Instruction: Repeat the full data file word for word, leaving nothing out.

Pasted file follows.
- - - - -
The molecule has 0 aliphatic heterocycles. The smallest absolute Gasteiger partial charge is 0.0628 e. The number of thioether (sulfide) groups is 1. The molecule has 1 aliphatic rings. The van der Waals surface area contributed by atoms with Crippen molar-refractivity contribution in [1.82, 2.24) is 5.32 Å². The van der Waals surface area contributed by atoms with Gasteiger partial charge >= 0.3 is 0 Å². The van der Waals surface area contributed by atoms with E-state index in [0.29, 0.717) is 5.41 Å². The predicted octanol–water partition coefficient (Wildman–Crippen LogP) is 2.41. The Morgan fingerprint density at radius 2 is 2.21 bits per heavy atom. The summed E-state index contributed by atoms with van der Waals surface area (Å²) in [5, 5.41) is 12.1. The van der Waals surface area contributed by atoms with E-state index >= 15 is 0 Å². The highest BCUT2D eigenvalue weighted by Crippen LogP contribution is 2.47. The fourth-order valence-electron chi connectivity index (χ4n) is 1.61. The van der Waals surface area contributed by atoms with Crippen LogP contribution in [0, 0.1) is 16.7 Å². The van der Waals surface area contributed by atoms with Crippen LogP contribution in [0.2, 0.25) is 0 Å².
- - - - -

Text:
The molecule has 0 aliphatic heterocycles. The smallest absolute Gasteiger partial charge is 0.0628 e. The number of thioether (sulfide) groups is 1. The molecule has 1 aliphatic rings. The van der Waals surface area contributed by atoms with Crippen molar-refractivity contribution in [1.82, 2.24) is 5.32 Å². The van der Waals surface area contributed by atoms with Gasteiger partial charge >= 0.3 is 0 Å². The van der Waals surface area contributed by atoms with E-state index in [0.29, 0.717) is 5.41 Å². The predicted octanol–water partition coefficient (Wildman–Crippen LogP) is 2.41. The Morgan fingerprint density at radius 2 is 2.21 bits per heavy atom. The summed E-state index contributed by atoms with van der Waals surface area (Å²) in [5, 5.41) is 12.1. The van der Waals surface area contributed by atoms with E-state index >= 15 is 0 Å². The highest BCUT2D eigenvalue weighted by Crippen LogP contribution is 2.47. The fourth-order valence-electron chi connectivity index (χ4n) is 1.61. The van der Waals surface area contributed by atoms with Crippen LogP contribution in [0, 0.1) is 16.7 Å². The van der Waals surface area contributed by atoms with Crippen LogP contribution in [0.2, 0.25) is 0 Å².